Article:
The aim of this literary review is to discuss the various techniques used both, historicallyand at present to obturate a prepared root canal. The purpose of obturation is to place a biocompatible, inert filling material in the space previously occupied by pulp tissue, (Wesselink,1990). The key to successful obturation is to obtain a complete seal, both apically and coronallyso as to prevent the possibility of microleakage, which adversely affects the success of root canaltherapy
. Microleakage, in the root canal is the movement of periradicular fluids,microorganisms and their toxins along the interface of the root filling material and the dentinalwall. It has been suggested that 60% of endodontic failure is due to incomplete obturation, (Ingleand Bakland, 1994). Therefore the development and modification of obturation techniques has been the focus of many studies over the years.In reviewing the appropriate literature, I will
Include a brief description of the materials used as obturating materials.
Include a description of the techniques used historically, at present and those being developed.
Include evaluations of these various techniques as seen in many studies.
Include a comparison of the various techniques.
Include details of new obturating techniques and materialsHistorically materials such as silver points, plastic points, amalgam, and titanium wereused as obturating materials
. Silver points were found to be biocompatible and provided goodapical seal. Both silver and titanium points can be placed using the ‘
. A point of adequate size is seated to the correct working length. It is removed and the apical 3-5mmis then half sectioned with a disc or bur. The point is then coated in sealer and inserted using firmapical pressure. The shank is rotated and withdrawn leaving the sectioned tip in position. The‘
, is a modification of this involving tips that screw into the shank. The tip,which is coated in sealer, is held in place by tug-back and then the handle rotated in an anti-clockwise direction to unscrew the tip. The latter technique was proven to be better due to thefact that points in the ‘Sectional Technique’ tend to break or tend to be placed in the wrong position. Modern materials have replaced obturation using silver points. This is partly due to thefact that silver can corrode causing toxicity and also don’t fit very well as they can’t becompressed to suit the canal shape.Amalgam was well tolerated as an obturating material, non-absorbable and capable of forming a good seal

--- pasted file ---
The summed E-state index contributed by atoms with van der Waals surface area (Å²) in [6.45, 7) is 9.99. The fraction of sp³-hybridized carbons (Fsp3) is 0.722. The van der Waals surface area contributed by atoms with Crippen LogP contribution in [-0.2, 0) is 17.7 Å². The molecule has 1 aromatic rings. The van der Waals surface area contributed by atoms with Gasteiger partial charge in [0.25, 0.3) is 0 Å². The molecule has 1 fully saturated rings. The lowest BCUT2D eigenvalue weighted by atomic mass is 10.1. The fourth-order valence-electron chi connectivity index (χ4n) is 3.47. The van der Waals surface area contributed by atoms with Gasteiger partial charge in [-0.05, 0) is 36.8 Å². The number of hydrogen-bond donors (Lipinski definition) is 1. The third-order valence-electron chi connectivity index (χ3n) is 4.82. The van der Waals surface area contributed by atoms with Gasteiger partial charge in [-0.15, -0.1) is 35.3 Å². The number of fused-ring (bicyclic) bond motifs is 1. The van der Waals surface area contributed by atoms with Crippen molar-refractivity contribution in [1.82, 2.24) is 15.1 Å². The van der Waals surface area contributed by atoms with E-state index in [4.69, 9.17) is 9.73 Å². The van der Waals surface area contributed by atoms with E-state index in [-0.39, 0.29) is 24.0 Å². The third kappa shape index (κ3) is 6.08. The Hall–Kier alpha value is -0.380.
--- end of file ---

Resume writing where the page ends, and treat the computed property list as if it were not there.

. It was used to obturate canals and in a surgical procedure as a root-endfilling material. Amalgam is carried to the size 55, 60 or 80 canal using a Dimashkieh carrier,which is loaded by pressing the tip into freshly mixed amalgam
. The working length is markedon the shank of the carrier. It is inserted to the full working length and then withdrawn 1mm.Depressing the head of the handle ejects the amalgam. The carrier is withdrawn and the amalgamcondensed using the matching condenser. Several increments are required to fill the apical 3mm.The disadvantages of amalgam techniques include the need for large amounts of canal preparation and the fact that it is almost impossible to remove
. It is therefore rarely if at all used presently.Gutta-percha is the most commonly used filling material and has been dentally acceptedfor more than 100 years
. It originates from trees and is a trans isomer of poly-isoprene. It existsin many phases with the
phase being the unheated, solid, compactable phase. The
-phase iswhen GP reaches 42
and is soft, sticky and non-compactable. The
-phase has similar phasesto this and exists when GP reaches 52
. GP in its
-phase is favoured as an obturationmaterial as it is inert, dimensionally stable, tissue tolerant, compressible, radiopaque, can plasticise with heat and has known solvents
. Many techniques have been developed over theyears in order to obtain adequate obturation using GP.2